As noted at the start, after only five issues of Blazing Comics (with the Turtle even losing his place as the cover feature in the fifth issue), the Green Turtle disappeared and was apparently forgotten by almost everyone but the most dedicated fans of obscure Golden Age characters and a few comic book historians (e.g., he gets a brief write-up in the otherwise magisterial 1940s edition of American Comic Book Chronicles by Kurt Mitchell).
Something that’s teased through the brief run of original Green Turtle stories is who, in fact, he is and his origin. He keeps promising to tell his sidekick, Burma Boy, but it never happens. And the blurb on the last panel of the last Green Turtle story in Blazing reads: “But who is the Green Turtle?”
Seven decades later, comics writer and artist extraordinaire Gene Luen Yang decided to furnish an answer to that question. Working with artist Sonny Liew, he tells the complete origin story of the Green Turtle in the wonderful graphic novel, The Shadow Hero.
Here we learn how the Green Turtle got his start, the secret behind his mysterious smiling (or smirking) shadow, and even why his skin had that pinkish hew. According to Yang, the Green Turtle is Henry ‘Hank’ Chu, the son of two Chinese immigrants living in the bustling California coastal city of San Incendio (a thinly disguised San Francisco) in the 1930s. His mother works as a housekeeper and occasional chauffeur for a well-to-do white family, while his mild-mannered father owns and operates a small grocery store in the city’s Chinese quarter.
Hank grew up helping his dad run the shop and is perfectly content with the idea of simply taking over the business. However, his rather ambitious mother – after being rescued from a carjacking by a powerful local superhero known as Anchor of Justice – gets it into her head that her son should become a superhero, so he can, among other things, take on organized crime in their neighborhood. She even makes a costume for him…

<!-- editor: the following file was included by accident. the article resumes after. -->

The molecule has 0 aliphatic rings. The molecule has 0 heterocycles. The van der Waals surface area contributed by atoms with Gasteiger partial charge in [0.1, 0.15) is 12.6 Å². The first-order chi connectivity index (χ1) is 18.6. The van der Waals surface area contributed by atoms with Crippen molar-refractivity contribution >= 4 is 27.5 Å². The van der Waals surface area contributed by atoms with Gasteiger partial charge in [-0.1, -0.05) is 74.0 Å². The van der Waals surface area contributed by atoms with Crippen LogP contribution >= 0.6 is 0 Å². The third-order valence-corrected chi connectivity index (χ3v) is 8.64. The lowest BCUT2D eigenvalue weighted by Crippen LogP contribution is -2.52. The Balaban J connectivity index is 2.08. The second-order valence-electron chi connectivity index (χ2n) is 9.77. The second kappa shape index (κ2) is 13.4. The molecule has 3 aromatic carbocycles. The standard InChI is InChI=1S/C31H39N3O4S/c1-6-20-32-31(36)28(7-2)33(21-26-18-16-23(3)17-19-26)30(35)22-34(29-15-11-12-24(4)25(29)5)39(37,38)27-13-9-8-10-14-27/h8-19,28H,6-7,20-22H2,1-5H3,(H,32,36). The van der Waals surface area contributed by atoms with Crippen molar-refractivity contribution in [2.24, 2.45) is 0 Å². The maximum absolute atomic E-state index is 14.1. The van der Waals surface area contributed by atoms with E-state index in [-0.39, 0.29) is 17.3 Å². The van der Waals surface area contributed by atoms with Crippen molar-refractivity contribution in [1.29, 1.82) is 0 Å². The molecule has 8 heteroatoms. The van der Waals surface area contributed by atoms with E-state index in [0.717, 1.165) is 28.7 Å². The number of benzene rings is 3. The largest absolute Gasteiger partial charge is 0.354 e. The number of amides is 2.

…and initially makes some simultaneously hilarious and horrifying attempts to get him superpowers. Then she decides it might be best to have him undergo rigorous physical training, a la Batman. So she enlists the aid of a former childhood sweetheart who’s apparently some kind of expert in martial arts. Hank, naturally, is adamant in his refusal to go along with his mother’s outlandish schemes. But as the story progresses, he gets sucked into the superheroing (due in part to a tragic event) and reluctantly begins to accept the idea.
Of course, this is more than just an origin story for an obscure Golden Age character. Yang – as usual if you’ve read anything else he’s done – explores so many other themes here, such as, for example, the immigrant experience and families dancing on the edge of dysfunction. It’s all told with light touches of humor and so much heart, and Sonny Liew’s art is absolutely delightful.
I can’t praise this book enough, and it’s a really nice overall package. Yang writes an afterward that briefly covers the background of the original Green Turtle stories and explains his motive for writing this book. The first Green Turtle story from Blazing Comics #1 is also reprinted (if you’re interested in reading the rest, they can easily be found online at either the Digital Comics Museum or Comic Book Plus).
Needless to say, once I got to the end of Yang and Liew’s story, I found myself wanting to read more of this Green Turtle’s adventures, as they set up a really fun and fascinating world and supporting cast for him. I’d love to see Yang and Liew tackle the Green Turtle’s transition from the street-level champion of justice in Chinatown to the guerilla fighter who flies around in a rocket plane in occupied China. It’ll probably never happen, but a guy can dream, can’t he?